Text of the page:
If you’ve gone on our Austin Music Tour, then you saw some of the sites that helped make Austin the Live Music Capital of the World. Tipster has created a Spotify playlist to illustrate some of the stops along our tour. In this post, I’ll list some of the stops on our tour and recommend songs from our playlist that go with that particular stop. If you haven’t taken out Austin Music Tour, check out our schedule here. Happy listening!

Stop: Lambert’s and Liberty Lunch

Song: Gloria by Van Morrison

Why? Liberty Lunch was a legendary music venue that operated next to the current-day Lambert’s for over twenty years. The venue was known for booking some of the hottest local and touring acts in Austin, including Nirvana, the Red Hot Chili Peppers, Social Distortion, Lyle Lovett, Sonic Youth, and Bjork among others. When the venue closed its doors in 1999, local bands celebrated in an unusual way: with a 24-hour Gloria-thon. The drums stayed steady as musicians took turns playing Van Morrison’s Gloria for twenty-four straight hours. Each singer did their own version of the song, and the marathon ended with a last shout of “Gloria!” as the twenty-fourth hour passed.

Stop: The Moody Theater and Willie Nelson Statue

Songs: Whiskey River by Willie Nelson and Family, If I Had a Boat by Lyle Lovett, and London Homesick Blues by Gary P. Nunn.

Why? In 1970, the Armadillo World Headquarters opened in a former National Guard Armory in South Austin. The purpose of the Armadillo was to provide a communal performance and gathering space for the local art and music counterculture. The Armadillo was the venue that catalyzed the Progressive Country movement, which was spearheaded by artists like Willie Nelson, Doug Sahm, Asleep at the Wheel, and Michael Martin Murphey.

The Austin City Limits music program began filming in 1974 at the University of Texas. The goal of Austin City Limits was to produce a show that emphasized the experience of live music and advertised Austin as a place to see progressive country music. Willie Nelson performed on the first episode, and has since performed on more episodes of Austin City Limits than any other artist. Whiskey River is played at nearly every Willie Nelson show. Texas country and blues artist Lyle Lovett, who is famous for songs like If I Had a Boat, is the runner-up for most performances on Austin City Limits. From 1975 to 2004, the program’s theme song was Gary P. Nunn’s Homesick London Blues, which tells the tale of a musician on the road who longs to “go home with the Armadillo.”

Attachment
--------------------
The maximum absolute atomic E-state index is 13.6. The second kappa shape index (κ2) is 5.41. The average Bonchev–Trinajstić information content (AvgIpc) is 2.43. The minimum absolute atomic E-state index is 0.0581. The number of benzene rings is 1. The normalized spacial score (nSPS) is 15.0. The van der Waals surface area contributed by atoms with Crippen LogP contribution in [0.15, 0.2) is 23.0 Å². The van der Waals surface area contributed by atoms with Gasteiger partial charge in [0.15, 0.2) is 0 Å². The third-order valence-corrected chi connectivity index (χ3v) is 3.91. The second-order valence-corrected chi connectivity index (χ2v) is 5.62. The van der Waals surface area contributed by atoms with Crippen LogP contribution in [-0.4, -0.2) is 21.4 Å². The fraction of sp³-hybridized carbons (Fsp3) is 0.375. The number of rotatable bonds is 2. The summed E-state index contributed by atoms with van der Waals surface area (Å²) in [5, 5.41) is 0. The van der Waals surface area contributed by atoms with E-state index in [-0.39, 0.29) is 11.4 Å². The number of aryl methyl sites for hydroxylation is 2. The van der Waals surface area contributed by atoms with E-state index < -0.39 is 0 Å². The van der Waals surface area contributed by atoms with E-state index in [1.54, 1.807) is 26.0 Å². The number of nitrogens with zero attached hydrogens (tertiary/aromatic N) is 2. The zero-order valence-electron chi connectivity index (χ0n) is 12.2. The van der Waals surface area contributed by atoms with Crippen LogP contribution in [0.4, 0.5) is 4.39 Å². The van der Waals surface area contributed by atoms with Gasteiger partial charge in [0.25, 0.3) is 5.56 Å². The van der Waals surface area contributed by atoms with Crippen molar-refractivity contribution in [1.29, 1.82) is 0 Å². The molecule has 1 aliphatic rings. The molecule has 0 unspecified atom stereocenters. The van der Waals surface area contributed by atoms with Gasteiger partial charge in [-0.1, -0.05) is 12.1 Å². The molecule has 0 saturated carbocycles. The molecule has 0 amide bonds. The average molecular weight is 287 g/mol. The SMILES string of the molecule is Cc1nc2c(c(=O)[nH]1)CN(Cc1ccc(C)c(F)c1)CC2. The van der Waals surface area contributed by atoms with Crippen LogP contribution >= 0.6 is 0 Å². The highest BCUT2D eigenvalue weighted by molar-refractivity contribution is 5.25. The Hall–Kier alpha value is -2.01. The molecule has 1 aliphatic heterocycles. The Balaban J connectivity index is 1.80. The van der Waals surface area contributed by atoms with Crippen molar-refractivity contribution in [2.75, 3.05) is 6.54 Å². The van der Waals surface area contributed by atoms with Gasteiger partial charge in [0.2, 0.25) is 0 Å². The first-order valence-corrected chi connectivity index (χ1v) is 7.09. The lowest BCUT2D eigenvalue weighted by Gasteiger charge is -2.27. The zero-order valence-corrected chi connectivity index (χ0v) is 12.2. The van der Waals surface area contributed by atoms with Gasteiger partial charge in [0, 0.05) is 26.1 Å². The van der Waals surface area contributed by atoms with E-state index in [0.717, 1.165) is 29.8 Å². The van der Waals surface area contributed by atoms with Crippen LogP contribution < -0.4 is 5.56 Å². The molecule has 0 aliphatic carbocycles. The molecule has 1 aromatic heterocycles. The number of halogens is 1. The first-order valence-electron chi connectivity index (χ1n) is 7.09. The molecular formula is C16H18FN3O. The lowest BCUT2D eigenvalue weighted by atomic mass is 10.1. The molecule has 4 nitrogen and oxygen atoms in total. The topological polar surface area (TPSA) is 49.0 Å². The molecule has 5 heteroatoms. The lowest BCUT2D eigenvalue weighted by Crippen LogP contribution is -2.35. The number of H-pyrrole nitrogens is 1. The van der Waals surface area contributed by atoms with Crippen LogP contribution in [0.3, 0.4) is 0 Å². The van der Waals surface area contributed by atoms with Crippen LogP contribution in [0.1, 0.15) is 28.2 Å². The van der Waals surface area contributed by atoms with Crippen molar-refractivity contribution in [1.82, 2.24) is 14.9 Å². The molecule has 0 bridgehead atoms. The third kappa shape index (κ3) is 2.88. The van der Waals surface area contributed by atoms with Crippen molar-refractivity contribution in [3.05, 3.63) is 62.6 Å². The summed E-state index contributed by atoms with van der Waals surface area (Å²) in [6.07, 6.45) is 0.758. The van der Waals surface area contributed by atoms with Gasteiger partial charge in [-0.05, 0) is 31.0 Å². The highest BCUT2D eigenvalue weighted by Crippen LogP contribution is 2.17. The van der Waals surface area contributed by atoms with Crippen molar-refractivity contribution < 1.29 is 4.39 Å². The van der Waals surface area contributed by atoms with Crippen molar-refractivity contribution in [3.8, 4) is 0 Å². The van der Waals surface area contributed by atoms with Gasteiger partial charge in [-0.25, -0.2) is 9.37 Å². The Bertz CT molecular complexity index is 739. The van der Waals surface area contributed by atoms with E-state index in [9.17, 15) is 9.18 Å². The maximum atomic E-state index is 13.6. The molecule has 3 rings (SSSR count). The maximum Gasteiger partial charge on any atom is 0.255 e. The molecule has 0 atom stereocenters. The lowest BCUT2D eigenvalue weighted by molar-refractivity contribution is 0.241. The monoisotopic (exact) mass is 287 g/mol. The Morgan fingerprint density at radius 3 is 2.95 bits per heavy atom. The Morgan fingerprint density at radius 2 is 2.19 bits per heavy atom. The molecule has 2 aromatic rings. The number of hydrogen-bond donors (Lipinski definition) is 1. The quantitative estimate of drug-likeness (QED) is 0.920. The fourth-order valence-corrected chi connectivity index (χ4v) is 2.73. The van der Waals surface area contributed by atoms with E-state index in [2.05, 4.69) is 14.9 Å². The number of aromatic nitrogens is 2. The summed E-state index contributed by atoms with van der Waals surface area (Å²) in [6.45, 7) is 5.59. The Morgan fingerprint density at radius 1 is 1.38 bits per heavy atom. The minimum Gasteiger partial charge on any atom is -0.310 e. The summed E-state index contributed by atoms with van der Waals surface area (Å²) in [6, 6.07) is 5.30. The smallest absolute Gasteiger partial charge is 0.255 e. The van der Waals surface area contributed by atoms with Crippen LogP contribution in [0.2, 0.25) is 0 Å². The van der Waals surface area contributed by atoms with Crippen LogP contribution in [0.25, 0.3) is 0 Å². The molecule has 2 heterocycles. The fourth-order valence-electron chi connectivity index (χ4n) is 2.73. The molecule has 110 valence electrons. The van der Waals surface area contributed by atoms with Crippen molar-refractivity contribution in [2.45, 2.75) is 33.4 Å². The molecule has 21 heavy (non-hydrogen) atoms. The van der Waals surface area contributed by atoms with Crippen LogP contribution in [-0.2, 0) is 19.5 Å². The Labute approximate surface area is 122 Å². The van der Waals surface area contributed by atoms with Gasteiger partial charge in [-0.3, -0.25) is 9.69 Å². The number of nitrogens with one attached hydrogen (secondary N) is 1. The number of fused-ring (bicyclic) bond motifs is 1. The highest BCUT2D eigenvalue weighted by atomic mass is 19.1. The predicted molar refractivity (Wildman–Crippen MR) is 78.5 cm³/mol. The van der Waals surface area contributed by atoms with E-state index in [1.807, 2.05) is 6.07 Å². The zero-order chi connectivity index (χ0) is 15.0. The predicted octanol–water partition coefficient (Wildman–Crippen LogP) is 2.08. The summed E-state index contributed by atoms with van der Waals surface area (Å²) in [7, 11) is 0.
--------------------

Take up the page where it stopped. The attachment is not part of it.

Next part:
Austin City Limits relocated to the Moody Theater in 2011. The statue of Willie Nelson was unveiled with a dedication by the legend himself on (you guessed it) April 20, 2012 at 4:20 pm.

Stop: The Vulcan Gas Company (Now Patagonia)

Songs: Venus in Furs by The Velvet Underground, Me and Bobby McGee by Janis Joplin, North Austin Strut by Shiva’s Headband, You’re Gonna Miss Me by The 13th Floor Elevators

Why? The Vulcan Gas Company was open from 1967 to 1969 and served as Austin’s first dedicated psychedelic music venue. A strong San Francisco-Austin connection influenced many of the venue’s visual elements, which were created in large part by artist Jim Franklin. Franklin developed the Armadillo as a symbol of Austin’s counterculture because Armadillos “are like hippies… they like to stay in their holes and share their food but they’re always getting ran over by rednecks in big trucks.”

Some of the bands that played at the Vulcan Gas Company include The Velvet Underground, Janis Joplin (who attended the University of Texas), and Jimi Hendrix. Austin-based band The 13th Floor Elevators, led by singer Roky Erickson, are credited with being the first band to play under the label of “psychedelic music.” Listen for country influences in the music of Shiva’s Headband— as the house band at the Vulcan, Shiva’s was one of the first bands that began mixing country, blues, and psychedelic sounds.

Stop: Antone’s

Songs: Texas Flood by Stevie Ray Vaughan, Bright Lights by Gary Clark Jr. 

Why?  Clifford Antone opened Antone’s on 6th Street in 1975. Since then, the venue has moved many times, finally settling at its current location on 5th. Antone’s is credited with nurturing the careers of artists like Stevie Ray Vaughan, his brother Jimmie Vaughan (who still plays frequent shows at Antone’s), Marcia Ball, Lou Ann Barton, and Gary Clark Jr. The venue was closed for several years until it re-opened under joint ownership with Gary Clark Jr. as one of the co-owners.

Stop: Stubb’s

Song: King Without a Crown by Matisyahu, The Underdog by Spoon

Why? Stubb’s has been open since the early 1990s and continues to be one of the most important music venues in Austin’s Red River Cultural District. The 2200-capacity Waller Creek Amphitheater regularly fills out with acts like Austin-based Spoon, and the smaller basement stage is a great room for smaller local and touring acts. In 2005, Jewish reggae/hip-hop artist Matisyahu recorded the popular album Live at Stubb’s, which sold over 500,000 copies. Stubb’s continues to be a mainstay of the Austin music scene, and is an important regional touring stop for many influential acts.

Of course, there are hundreds (if not thousands) of other artists, musicians, and venues that have influenced the Austin music scene. Who are your favorite Austin-based musicians? Let us know in the comments, and be sure to catch a Austin Music Tour to learn more about Austin’s rich musical history!